How would you solve a general problem of a steady stream of leakage:

Water leaks at a rate

$$r(t)= 20 \sqrt{3} \sec^2 (2t) \, \frac{\text{gallons}}{\text{hour}}.$$

At time 0, there are 50 gallons of water.

So how should I find a function that represents the amount remaining at a certain time, say $\pi/6$ hours?

I understand to take the integral of $r(t)$, but how would you proceed then?

As a follow up question, how long will it take the sludge to leak completely? I got an answer of 2x = infinity...

  • $\begingroup$ Hi! Welcome to MSE. I've editted your post for clarity without (hopefully) altering meaning. Best wishes. $\endgroup$ – Mark Fantini Feb 3 '14 at 0:32
  • $\begingroup$ Thanks. This makes it better. $\endgroup$ – user235059 Feb 3 '14 at 3:40
  • $\begingroup$ You are welcome. :) $\endgroup$ – Mark Fantini Feb 3 '14 at 9:29
  • $\begingroup$ As a follow up question, how long will it take the sludge to leak completely? I got an answer of 2x = infinity... $\endgroup$ – user235059 Feb 5 '14 at 17:55

Hint: You are given the if $W(t)$ is the amount of water in the tank, your function $r(t)$ is $W'(t)$. So if you integrate $$ \int W'(t) dt=\int r(t) dt $$ that will give you $W(t)$, the amount of water at time $t$. Use the fact that $W(0)=50$. Then the question is just asking what is $W(\frac{\pi}{6})$.

| cite | improve this answer | |
  • $\begingroup$ Not quite: since $ \ r(t) \ $ is a volume rate of change, the integral represents the amount of water added to or lost from the volume in the tank. This is why we must include an "initial condition" for the actual amount of water in the tank in order to obtain a specific function for the tank's contents. $\endgroup$ – colormegone Feb 3 '14 at 0:42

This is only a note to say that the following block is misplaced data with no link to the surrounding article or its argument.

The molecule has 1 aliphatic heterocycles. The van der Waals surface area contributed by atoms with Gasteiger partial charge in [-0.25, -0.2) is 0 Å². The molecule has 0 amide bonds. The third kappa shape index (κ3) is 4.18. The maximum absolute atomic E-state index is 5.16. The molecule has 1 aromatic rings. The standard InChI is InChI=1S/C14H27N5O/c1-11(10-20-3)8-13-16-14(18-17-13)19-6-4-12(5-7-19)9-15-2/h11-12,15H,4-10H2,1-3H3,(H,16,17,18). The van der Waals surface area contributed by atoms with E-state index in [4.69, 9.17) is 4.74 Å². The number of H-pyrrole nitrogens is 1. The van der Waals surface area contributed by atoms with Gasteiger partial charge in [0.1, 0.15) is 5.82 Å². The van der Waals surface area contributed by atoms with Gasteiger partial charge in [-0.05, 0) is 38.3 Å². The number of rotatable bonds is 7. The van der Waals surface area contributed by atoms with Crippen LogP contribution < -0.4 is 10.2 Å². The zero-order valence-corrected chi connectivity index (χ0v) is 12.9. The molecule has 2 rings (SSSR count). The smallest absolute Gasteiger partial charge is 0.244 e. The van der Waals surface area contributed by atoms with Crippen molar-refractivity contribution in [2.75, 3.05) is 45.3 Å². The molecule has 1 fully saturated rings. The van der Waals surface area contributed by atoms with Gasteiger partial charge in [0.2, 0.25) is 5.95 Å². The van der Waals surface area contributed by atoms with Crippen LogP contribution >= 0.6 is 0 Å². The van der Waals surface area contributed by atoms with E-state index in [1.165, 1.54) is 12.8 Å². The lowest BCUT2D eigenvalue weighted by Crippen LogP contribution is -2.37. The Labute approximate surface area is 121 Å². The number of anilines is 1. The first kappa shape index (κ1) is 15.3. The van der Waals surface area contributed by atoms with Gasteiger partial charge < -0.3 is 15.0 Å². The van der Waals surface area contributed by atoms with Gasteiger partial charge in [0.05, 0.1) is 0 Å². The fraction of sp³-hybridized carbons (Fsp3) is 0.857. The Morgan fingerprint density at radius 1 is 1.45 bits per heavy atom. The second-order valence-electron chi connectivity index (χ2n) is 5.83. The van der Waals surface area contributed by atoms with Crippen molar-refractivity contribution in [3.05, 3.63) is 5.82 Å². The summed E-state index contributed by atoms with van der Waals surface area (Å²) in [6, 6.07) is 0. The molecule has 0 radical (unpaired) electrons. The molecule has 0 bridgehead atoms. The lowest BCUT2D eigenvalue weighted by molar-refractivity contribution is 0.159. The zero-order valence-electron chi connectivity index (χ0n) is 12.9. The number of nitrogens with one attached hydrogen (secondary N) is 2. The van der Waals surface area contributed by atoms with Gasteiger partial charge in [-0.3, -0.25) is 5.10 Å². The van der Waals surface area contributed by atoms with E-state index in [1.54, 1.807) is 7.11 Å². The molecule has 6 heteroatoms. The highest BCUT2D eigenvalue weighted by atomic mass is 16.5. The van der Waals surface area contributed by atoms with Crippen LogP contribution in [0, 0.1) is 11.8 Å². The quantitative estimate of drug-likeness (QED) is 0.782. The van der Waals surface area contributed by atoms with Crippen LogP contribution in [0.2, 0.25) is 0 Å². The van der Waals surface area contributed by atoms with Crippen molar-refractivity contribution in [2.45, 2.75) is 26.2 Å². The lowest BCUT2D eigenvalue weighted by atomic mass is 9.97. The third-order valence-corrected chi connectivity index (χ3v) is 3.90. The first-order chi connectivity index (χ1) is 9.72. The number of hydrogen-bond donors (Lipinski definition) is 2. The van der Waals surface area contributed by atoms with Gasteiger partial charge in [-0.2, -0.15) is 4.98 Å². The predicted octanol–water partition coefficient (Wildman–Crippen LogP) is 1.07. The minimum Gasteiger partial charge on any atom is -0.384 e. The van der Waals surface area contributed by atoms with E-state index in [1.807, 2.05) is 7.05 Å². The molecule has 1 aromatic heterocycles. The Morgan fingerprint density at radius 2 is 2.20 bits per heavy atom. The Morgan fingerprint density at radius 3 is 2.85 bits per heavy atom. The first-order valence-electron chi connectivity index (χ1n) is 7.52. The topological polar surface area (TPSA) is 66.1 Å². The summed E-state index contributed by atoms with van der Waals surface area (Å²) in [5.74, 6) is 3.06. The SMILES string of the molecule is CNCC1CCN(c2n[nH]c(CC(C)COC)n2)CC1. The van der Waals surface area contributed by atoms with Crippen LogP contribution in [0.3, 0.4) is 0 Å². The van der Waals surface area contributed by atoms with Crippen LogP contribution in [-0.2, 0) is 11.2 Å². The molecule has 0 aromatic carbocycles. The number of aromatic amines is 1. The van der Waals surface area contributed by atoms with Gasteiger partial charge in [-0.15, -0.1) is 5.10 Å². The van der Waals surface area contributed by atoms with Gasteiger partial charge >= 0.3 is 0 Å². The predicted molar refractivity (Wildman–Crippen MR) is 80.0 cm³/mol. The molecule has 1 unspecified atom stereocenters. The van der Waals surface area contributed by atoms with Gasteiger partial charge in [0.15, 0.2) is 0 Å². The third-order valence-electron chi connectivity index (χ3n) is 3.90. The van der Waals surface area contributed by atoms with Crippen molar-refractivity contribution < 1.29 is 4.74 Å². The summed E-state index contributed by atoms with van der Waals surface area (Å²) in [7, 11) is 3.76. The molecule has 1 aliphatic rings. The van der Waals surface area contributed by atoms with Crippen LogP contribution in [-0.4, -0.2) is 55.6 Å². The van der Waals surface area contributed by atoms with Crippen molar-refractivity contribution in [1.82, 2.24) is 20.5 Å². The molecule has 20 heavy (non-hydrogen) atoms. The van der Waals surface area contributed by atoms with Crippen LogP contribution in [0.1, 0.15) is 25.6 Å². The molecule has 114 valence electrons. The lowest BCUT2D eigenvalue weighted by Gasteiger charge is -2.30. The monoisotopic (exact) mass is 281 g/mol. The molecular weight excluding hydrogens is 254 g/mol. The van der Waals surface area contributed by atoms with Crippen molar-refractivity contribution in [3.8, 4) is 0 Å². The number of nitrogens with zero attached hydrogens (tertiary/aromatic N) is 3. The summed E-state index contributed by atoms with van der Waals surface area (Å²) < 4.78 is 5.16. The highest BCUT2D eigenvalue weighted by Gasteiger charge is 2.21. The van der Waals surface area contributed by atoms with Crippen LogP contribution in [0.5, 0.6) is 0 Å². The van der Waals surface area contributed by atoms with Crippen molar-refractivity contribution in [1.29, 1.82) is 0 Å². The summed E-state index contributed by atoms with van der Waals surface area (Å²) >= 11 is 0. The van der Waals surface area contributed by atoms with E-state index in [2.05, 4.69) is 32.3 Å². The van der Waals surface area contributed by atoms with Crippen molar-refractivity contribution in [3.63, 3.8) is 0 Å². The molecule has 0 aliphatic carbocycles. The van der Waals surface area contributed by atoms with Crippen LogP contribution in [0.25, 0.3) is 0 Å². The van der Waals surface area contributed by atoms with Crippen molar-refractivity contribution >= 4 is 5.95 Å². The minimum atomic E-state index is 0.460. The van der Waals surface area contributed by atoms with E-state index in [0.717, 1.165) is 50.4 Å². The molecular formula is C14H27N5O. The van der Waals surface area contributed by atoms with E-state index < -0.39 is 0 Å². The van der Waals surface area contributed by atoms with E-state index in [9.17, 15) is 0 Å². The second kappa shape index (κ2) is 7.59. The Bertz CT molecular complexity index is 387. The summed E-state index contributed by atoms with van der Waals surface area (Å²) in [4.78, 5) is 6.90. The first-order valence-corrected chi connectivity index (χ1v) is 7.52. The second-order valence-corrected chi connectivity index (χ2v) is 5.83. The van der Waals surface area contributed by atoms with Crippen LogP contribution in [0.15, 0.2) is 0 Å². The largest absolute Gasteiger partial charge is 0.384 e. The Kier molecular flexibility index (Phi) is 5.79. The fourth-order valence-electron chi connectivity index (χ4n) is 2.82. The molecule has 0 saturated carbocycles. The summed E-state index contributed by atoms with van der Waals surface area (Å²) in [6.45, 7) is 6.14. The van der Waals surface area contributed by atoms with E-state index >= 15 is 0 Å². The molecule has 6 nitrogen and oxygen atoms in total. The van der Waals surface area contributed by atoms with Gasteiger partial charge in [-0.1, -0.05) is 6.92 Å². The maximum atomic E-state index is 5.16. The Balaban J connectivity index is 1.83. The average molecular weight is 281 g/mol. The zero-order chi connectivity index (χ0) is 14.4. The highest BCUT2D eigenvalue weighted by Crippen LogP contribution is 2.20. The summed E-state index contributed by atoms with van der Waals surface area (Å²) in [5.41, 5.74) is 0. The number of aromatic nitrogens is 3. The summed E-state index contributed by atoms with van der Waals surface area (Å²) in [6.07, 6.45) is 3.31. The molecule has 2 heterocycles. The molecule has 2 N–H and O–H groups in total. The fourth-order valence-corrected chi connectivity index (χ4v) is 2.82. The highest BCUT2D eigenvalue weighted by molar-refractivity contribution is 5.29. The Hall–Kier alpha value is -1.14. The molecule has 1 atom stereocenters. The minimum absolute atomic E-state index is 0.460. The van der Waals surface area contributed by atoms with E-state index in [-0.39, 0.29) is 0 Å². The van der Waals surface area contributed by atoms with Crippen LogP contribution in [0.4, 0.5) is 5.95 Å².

• $\begingroup$ That's why I said to include $W(0)=50$! $\endgroup$ – Kyle L Feb 4 '14 at 7:23
  • $\begingroup$ The rate function is a way of writing a differential equation, $ \ \frac{dV}{dt} \ = \ r(t) \ . $ This does not give us exclusively a function for the rate of water volume change in the tank, but only the rate at which water is flowing. What I was taking issue with is that the integral can also describe the amount of water accumulating elsewhere, such as another tank, the outside environment, etc. Since the rate function given by OP is described as leakage, you need to write your integral as $ \int - r(t) \ dt \ $ in order to produce the function you call $ \ W(t) \ . $ $\endgroup$ – colormegone Feb 4 '14 at 8:29

The "Net Change Theorem" tells us that the volume of water lost from the container is

$$ \Delta V (T) \ = \ \int_0^{T} \ - r(t) \ \ dt \ , $$

the negative sign being inserted since we are told this is "leakage", and thus a reduction of water volume in the container. What remains in the container at time $ \ T \ $ is then

$$ V(T) \ = \ 50 \ + \ \Delta V(T) \ . $$

[We add the change in volume, which is a negative change for this problem.]

| cite | improve this answer | |

Your Answer

By clicking “Post Your Answer”, you agree to our terms of service, privacy policy and cookie policy

Not the answer you're looking for? Browse other questions tagged or ask your own question.